***image1***Humiliation characterizes the Palestinian experience at checkpoints, an experience that is especially acute for communities between the Wall and Green Line. These communities, whose movement in and out of their isolated villages is under the total control of several checkpoints, must navigate them daily in order to go to school, visit a hospital, or visit family members living outside the enclave.



Several stories from the Barta' ash-Sharqiya, east of Jenin, illuminate what this means to the lives of individuals living in these areas. Barta' and the surrounding villages form the Jenin enclave, access to which is controlled by several checkpoints. The first is about 31-year-old Ramzi Qebaha and his wife, whose family was coming from a university graduation celebration and stopped at the on the way back to their village on 10 July, 2009. The mother of Ramzi's wife explained,



“It was 8:30 in the evening, and we were coming back from a graduation party from the American University.



We were seven people. My daughter and I entered the terminal. They checked us, and we went through the body scanning machine. They then stopped my daughter and told her that she should go into another room where for a strip search. There are cameras inside each room, and soldiers are able to see in from above, as the roof is open.



Her husband refused to let her go, but the soldier insisted. Her husband began arguing with the soldier, and at that point six soldiers came and began beating him their fists and rifles. They closed the checkpoint and detained all of us. They were not allowing cars to enter and it was very crowded because at at ten they close the terminal and everyone was going.



“There were more soldiers than people. They took my daughter's husband's brother and beat him; his leg is still very swollen. The women were yelling at the soldiers. They handcuffed my daughter's husband and put him in a small room. The solders surrounded him, but he continued to yell at them, so they beat him again and held us until 1 o clock. The army came and took him; now he is in prison.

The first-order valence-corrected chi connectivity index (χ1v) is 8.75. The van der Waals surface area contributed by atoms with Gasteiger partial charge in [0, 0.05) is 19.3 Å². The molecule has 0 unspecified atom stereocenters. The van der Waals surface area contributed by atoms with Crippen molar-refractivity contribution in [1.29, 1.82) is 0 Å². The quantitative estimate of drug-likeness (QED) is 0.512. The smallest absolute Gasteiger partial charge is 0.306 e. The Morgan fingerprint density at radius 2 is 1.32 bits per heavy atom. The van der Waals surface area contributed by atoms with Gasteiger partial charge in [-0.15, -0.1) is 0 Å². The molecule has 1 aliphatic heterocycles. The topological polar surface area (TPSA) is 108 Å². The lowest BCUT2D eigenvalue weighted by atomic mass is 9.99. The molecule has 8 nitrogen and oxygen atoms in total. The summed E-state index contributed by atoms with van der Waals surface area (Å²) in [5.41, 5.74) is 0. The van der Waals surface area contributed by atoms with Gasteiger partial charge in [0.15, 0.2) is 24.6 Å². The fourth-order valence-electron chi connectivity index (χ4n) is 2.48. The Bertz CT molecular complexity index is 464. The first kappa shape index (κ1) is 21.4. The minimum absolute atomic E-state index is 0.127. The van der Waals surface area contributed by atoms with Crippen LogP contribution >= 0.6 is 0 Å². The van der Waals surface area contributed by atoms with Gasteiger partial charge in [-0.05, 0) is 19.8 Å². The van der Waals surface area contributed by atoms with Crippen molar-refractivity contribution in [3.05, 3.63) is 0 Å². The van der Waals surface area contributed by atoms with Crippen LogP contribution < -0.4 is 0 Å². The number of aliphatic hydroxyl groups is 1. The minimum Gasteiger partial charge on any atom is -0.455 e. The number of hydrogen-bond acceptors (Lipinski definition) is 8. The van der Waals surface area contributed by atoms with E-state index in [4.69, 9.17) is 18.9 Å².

“They also checked his wife, then they released us at 2:00 am.”



The mother of 14-year-old Insaf Jamil Abelqader told a different story, illustrating spoke of the routine harassment her daughter faces.



“She has had a problem with her leg since she was one, and now she goes three times a week for therapy. Although she has a medical certificate, she is always held for a long time by soldiers, usually two or three hours. Every time she crosses the checkpoint, they make her take off all the metal equipment on her leg, and always send her to a separate room for checking.”



Similar stories are told by people from each isolated community. The people of Barta' are one of the 17 localities, consisting of 8,557 Palestinians, who are caught between the Wall and the Green Line. Dependent on nearby cities for health and educational services, but caged in by checkpoints with restricted opening hours and systematic search procedures, these communities face a creeping form of ethnic cleansing. Unable to build a life under these conditions, younger generations will be silently forced from their lands, which will be lost behind the Wall and expropriated for settlement.



See Palestinian Towns and Villages: Between Isolation and Expulsion for more information.



















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